Your Last Breath as an Act of Remembrance –Flarf

A world of floor’s, dog fur, and dry pine straw on your hand,

And it smelled Band-Aid tight and finger white

Like the stuff coming in of the breeze was your best friend

Like walking up with an unidentified spider bite

Paralyzed in the corner looking at your phone

Struggling fighting gale and pine branch.

And this shit was near a busy public telephone.


Not quite enough to keep you from fumbling the key in the door?

A bloody eye on a shield,

And your hat laid in my field,

Is this not the BS button you are looking for?


I find my way of speaking to you strange and stray

Misty hills locked in dew and fence and place

But family is irregular. Kick them out of the way.

Ass sewed to face sewed to ass sewed to face

Highlighted in history with your ass on the wire.

Ignore it most of the time like misty word and wood,

Microfiche and sadness of a Swedish dumpster fire,

And your breath like a guitar still playing if it could.


FLARF is a wild style of poetry that started as a joke. People noticed that no matter how bad your poems were would tell you that you had won their poetry prize. Then, they would try to scam you out of your money. So devious poets started sending the crappiest poetry they could write to Even that would win the poetry prize. These poets began sending each other their crappy poems, and eventually it became a legitimate poetry style. If you want to read more about the FLARF or any of the other poetry terms, check out the glossary of poetic terms from the Poetry Foundation at:

Google painting is a type of collaging that primarily uses internet search results and Google’s search prediction capabilities to generate quasi-random phrases. The technique helps jumpstart creativity with strange juxtapositions, broken syntax, and internet speak.

November Poem 1: Marina (Part 1)

With the morning frost lighting the porthole

In the first rays of sun, I sat and watched

The reflection on my cup of coffee.

In the steam, I tried to imagine my

Daughter holding a sandwich and sitting

Across from me sharing a meal at the

Old card table where I had eaten so

Many times alone.  I pulled my scarred hand

Out of my pocket and warmed my fingers

On the cup before I took the first sip

To shake off the lingering grip of dreams.

The day was much calmer than last night when

The wind bumped the boat against the dock and

Rocked me to sleep in fitful remembrance.


How I Write: a Walk Through


October Poem 43: The Trick of Nothingness

The retaining wall. To save your parents

The erosion that served to strip you of

Your most valuable resource. Your land. The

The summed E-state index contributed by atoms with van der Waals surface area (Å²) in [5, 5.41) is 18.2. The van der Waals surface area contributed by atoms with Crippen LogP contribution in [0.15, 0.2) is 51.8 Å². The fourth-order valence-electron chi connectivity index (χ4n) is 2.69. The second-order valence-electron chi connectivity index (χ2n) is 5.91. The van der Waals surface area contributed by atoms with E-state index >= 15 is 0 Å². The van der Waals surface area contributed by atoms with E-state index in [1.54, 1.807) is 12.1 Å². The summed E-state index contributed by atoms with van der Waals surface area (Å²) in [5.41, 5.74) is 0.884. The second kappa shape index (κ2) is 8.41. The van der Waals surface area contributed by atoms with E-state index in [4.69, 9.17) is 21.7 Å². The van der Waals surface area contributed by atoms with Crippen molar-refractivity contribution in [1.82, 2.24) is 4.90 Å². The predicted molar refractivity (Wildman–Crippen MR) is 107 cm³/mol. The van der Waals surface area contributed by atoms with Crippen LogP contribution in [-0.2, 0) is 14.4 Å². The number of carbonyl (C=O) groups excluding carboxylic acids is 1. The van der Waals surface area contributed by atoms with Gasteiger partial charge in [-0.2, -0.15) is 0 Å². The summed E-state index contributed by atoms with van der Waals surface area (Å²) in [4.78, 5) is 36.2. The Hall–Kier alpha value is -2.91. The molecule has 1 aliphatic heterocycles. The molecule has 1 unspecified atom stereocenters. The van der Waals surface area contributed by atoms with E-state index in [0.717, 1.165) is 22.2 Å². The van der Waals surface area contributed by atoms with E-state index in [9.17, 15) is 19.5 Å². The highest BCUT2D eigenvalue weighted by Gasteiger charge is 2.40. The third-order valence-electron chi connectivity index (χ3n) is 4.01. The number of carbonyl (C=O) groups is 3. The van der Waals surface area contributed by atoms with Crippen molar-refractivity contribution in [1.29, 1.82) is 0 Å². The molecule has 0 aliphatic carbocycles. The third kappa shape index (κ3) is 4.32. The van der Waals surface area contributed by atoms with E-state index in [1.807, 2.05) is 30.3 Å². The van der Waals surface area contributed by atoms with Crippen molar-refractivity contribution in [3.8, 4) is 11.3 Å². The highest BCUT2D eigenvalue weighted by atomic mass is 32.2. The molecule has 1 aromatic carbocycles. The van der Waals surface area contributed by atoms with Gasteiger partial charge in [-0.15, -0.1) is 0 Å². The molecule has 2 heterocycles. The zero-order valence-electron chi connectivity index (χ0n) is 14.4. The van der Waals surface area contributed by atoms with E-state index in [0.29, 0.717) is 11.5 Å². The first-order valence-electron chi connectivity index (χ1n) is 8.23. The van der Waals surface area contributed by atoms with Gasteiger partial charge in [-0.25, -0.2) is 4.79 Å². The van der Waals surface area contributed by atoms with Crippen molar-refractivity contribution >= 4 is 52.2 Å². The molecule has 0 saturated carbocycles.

Hill. Your livelihood. You should have something

To behold. Trailer tailgate the top of

The Earth. Offloading boards at the awkward

Angle from front of the grave. The little

Vine from the world’s fair. It grew so fast. Land

Scraped smooth as much as smothered. Furniture

Of your house. Your salvation. Vanishing

Nothingness. How it burned bright across your

Throat. But you know squalor. And the trick of

Nothingness. Soft toilet paper. And a

Good toothpaste. It will be missed when it’s gone.

October Poem 17: Childhood Words

One word prompted a nebulous mix of

What would turn out to be little more than

Waking to his childhood. He’d realized

That the people responding pushed him up

Lifting two years after the small rock shook

Him now that it shot out from the homemade

Salsa. An entire bag full under

His front right wheel. Like the flat side too fast

To bail now that he was a fruit. A red

Pepper that you buy from the store. Still in

Great shape for his age. Now that there was one,

Out there was the gap that would catch the wheels

And a few clouds to darken the after-

Noon. Send him flying into a blind rage.

August Poem 11: Cocktails

A memory in a glass.

A poem retold.

The poet forgotten

But the words remain

As proverb.


Barkeeps recite it from memory.

A little too much lemon

Or the wrong base spirit.

The rhyme, too sweet

Or the fruit juice has lost its meter.


But the people,

They order their rhymes

Straight up or over ice.

Sip them and enjoy

With the old friends they just met.

July Poem 29

Josh Cherry said in the past,

The Public School Department of Education

Should be fine with communities.

On the other hand, the lime juice side could care less.

Those living in the household

Of the same game who are age 18 and older,

You’ve been pre-selected to receive licensed drivers

Through their vote for a candidate.

But memory was so faulty

Had faded so much, a clay mask with a mouth

Surrounded by vegetation,

And the low branches made to watch the event.

July Poem 10

59 percent think President Obama did not win his elections.

65 percent think President Obama

Is a memory—

An area, one spot complete with the beautiful treasure chest.

7 percent think Ted Cruz’s father—

A colorful backdrop, a white dreamed wicker settee—

Wanted to be president.